Chinese Department Downgraded, Canada China Human Rights Dialogue Takes an Unexpected Turn (rough translation by me)
Report by Singtao Daily correspondent Mary Yang; September 7, 2007
A Federal Government internal communication indicates that the Chinese Government agreed to postpone the Canada-China Bilateral Human Rights Dialogue, so as to allow for mutually agreed reformatting of the activity. But Beijing shortly thereafter at the beginning of this year transferred the responsibility for the Dialogue from the Human Rights Division of the Chinese Foreign Ministry to the geographic branch (the Americas and Oceania Directorate). This has caused concern.
Internal documents that Singtao Daily was able to obtain through the "Access to Information Act" indicate that Ottawa finds it difficult to measure the effectiveness and progress made by the annual Canada-China annual human rights dialogue. The Canadian authorities have already begun initial discussions on the 10th round of Dialogue. The Chinese Foreign Ministry initially adopted an open attitude to reforming the dialogue and agreed to postponing it to allow for sufficient time to come up with a mutually agreed reformatting of the activity.
The Human Rights Dialogue between Canada and China was initiated in 1997 by the previous Liberal government. There have been 9 rounds to far, the most recent one held in 2005. A report assessing the Dialogue, that the authorities commissioned the scholar Charles Burton to write, stresses that if the Dialogue is to become a more effective instrument to promote human rights in China, it is necessary to reconsider its structure and content.
An internal document obtained by the Singtao Daily written to as a brief last December in preparation for a meeting with Chinese Foreign Minister, Yang Jiechi, indicates that the Canadian side intended to solicit the views of of Mr. Yang on reforming the Bilateral Human Rights Dialogue.
An e-mailed internal communication from an Ottawa official, issued prior to a January meeting between Canadian officials in Beijing and officials of the Chinese Ministry of Foreign Affairs, expressed the hope that both the Canadian and Chinese sides would recognize that the Bilateral Human Rights Dialogue needs to be improved. The Canadian side would draft up some proposals and a work plan and hoped that they could work collaboratively with the Chinese Foreign Ministry in fulfilling this plan for improvement. They then could discuss the timing of the next round of the Dialogue.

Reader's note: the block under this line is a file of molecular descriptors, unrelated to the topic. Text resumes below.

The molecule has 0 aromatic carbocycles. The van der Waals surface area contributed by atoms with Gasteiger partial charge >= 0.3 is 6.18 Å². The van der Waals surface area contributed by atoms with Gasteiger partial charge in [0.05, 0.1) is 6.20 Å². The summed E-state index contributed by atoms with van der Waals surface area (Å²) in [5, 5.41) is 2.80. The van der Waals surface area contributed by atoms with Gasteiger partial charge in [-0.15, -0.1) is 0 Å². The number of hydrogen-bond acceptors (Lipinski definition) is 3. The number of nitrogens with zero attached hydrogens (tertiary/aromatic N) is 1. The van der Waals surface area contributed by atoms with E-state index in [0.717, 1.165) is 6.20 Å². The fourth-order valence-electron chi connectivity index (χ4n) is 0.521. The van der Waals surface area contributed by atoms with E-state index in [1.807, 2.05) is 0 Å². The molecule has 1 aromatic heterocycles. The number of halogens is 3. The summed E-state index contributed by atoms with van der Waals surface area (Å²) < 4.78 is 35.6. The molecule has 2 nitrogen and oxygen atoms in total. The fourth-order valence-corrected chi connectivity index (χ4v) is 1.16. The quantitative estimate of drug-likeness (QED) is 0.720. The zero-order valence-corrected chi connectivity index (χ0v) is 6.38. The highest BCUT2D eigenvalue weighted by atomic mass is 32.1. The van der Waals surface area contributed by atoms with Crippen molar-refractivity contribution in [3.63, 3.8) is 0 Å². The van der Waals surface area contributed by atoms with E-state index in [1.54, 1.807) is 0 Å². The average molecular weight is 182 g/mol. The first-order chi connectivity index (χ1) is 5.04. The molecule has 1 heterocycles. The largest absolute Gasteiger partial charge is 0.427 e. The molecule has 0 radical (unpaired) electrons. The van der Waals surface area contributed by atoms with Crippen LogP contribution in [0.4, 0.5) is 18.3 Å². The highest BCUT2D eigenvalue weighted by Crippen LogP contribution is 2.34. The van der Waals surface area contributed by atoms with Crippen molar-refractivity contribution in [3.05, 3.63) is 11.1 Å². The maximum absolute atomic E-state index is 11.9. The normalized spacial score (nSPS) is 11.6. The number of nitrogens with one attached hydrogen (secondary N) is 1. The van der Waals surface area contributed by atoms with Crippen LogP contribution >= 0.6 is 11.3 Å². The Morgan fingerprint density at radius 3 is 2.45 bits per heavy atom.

But after this meeting an e-mailed report from a Canadian official reveals that the Chinese Foreign Ministry made a formal diplomatic communication to the Canadian side indicating that the department responsible for the Bilateral Human Rights Dialogue would no longer be the Human Rights Division, but that it would be transferred to the geographic branch (the Americans and Oceania Directorate). This decision to take effect immediately and to be irrevocable. The Canadian official stressed the importance of the Dialogue to Canada and expressed concern that the geographic branch lacks capacity and expertise in human rights.
Charles Burton indicated that this sort of adjustment is unprecedented, "a clear downgrading" as the Americas and Oceanian Directorate is responsible for Canada, the United States and Oceanian affairs and has no functional responsibility for human rights. He pointed out that this shift indicates that China is reversing itself on human rights and weakening the Human Rights Dialogue. This will make is more difficult for Canada to engage in dialogue with China in future.
The Canadian official also expressed the wish that the Human Rights Division would continue with the Dialogue and share their experience and knowledge with the Americas and Oceanian Directorate.
The Chinese official indicated that if the Americas and Oceanian Directorate requested it, the Human Rights Division could provide them with advice.
The Singtao Daily telephoned the Chinese Embassy in Ottawa but up to press time did not receive any response.
Charles Burton believes that if China is not willing to make the Human Rights Dialogue a meaningful activity, then Canada can adopt other means to promote human rights in China, through the United Nations, or by establishing a new institution to promote democracy, or in other ways.
Chinese original of this report can be found at: http://docs.google.com/Doc?id=dcfd6fxz_261gvkp74. Please advise me of any errors in translation (firstname.lastname@example.org)